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By José Luis Rodríguez*

Cuban imports of goods were also affected in 2013 and — according to estimates by ECLAC — they must have diminished by close to 29.2 percent. At the same time, the value of food imports rose, essentially due to the price factor, from $1.645 billion in 2012 to a figure estimated around $1.747 billion, for a 6.2-percent growth.

During the December session of the National Assembly, it was stated that due to the rise in prices $17.1 million were paid in excess of the plan, and due to higher volume than planned $31.1 million more were spent, for a total of $48.2 million. In that aspect, it’s worth noting that part of this increase was due to the non-fulfillment of the import substitution plan.

It’s important to point out that the dynamic of international food prices shows a mixed tendency. Comparing year-end prices with those of 2012, there were increases in the price of beans (+51.1%), powdered  milk (+42.3%), pork leg (+33.1%), chicken (+7%), and soy meal (+1.6%). On the other hand, there were decreases in the price of wheat (-37.1%), corn (-29.4%), green peas (-14.1%), rice (-13.8%), and soybean oil (-11.8%), among the most significant categories.

In general, the international index of food prices in 2013 shrunk 1.6 percent compared to the previous year, and some analysts point out that this tendency will continue in 2014, even though they will remain generally high.

Similarly, the WTI reference price of fuel imports rose 9.1 percent in 2013, although the Venezuelan oil basket declined 7.5 percent. In the current year a decline of 3.5 percent is predicted for the WTI, as well as a decline for the Venezuelan basket, which would have a favorable impact in Cuban fuel purchases.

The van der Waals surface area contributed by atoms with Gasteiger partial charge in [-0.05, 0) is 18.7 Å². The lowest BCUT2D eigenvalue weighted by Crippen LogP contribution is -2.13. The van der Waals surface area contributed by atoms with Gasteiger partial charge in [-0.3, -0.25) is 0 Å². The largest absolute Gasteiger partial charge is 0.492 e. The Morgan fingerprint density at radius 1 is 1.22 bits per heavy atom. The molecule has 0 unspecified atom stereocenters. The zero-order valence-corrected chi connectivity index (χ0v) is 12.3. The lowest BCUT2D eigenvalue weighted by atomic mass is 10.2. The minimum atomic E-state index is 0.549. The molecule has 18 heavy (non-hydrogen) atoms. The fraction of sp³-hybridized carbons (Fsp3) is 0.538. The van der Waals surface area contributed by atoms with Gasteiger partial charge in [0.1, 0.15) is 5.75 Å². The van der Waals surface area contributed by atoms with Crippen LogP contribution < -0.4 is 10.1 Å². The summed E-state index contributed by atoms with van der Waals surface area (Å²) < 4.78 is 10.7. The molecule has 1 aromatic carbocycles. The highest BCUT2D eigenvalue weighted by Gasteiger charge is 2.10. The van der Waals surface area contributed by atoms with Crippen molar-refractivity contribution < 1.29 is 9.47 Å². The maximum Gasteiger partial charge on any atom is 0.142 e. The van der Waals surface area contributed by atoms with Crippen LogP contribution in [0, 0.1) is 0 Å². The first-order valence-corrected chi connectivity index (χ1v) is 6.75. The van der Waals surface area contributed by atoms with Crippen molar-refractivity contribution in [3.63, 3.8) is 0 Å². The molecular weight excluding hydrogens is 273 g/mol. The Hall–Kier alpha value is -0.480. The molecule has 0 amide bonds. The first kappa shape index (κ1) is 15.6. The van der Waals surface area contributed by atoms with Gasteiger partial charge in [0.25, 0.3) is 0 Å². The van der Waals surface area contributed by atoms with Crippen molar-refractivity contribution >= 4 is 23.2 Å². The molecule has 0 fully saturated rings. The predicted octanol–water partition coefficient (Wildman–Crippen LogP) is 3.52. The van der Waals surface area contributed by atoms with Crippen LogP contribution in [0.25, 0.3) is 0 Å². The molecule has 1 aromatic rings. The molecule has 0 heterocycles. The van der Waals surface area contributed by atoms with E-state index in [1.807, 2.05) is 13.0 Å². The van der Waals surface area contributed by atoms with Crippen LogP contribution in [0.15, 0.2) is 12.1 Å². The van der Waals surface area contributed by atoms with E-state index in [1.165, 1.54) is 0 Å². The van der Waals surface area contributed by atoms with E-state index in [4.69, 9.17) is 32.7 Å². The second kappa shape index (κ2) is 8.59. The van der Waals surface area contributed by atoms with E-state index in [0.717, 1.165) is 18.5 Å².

We should expect a decline of imports in 2014, in accordance with the availability of financing and the expected GDP growth of 2.2 percent.

Also, the situation of international finance continues having a negative impact on the economy, due to the contraction of credit and high cost for loans. This is shaped by the low classification ratings agencies give Cuba, which is considered high-risk, notably due to the U.S. economic blockade.

Even so, 2013 closed with a favorable trade balance of $1.256 billion, and a positive result in the processes or external debt renegotiation.

In fact, during the past three years an appreciable quantity of Cuba’s debt has been renegotiated, which was accompanied by punctual debt service.

Special mention deserve the favorable results with Japan and China in previous years, to which was added in 2013 the pardoning of 90 percent to the debt owed to the former USSR, which was claimed by Russia. Also, the favorable conclusion of the renegotiation of the $478 million debt with Mexico was recently announced.

Cuba’s new position regarding the settlement of pending payments, renegotiation of debt, and beginning to comply rigorously with its commitments, should have a positive effect on the country’s credibility to access new financial flows.

The latter aspect stands out in 2013, with the re-launch of a direct-foreign investment policy, which began with the announcement of the creation of a Mariel Special Development Zone. In addition, at the end of the year came news that a new foreign investment law will be discussed in March by the National Assembly.

Nevertheless, despite the advances achieved in the country’s improved financial image, a relaxation of tight liquidity is unlikely in the short term, which is reflected in the estimates of the very restrictive plan for 2014.

*José Luis Rodríguez is a former economy and finance minister and now a consultant with the Centro de Investigaciones de la Economía Mundial (CIEM) in Havana. He can be reached at joseluis@ciem.cu. This article was first published in Cuba Contemporánea.For Part 1, click here

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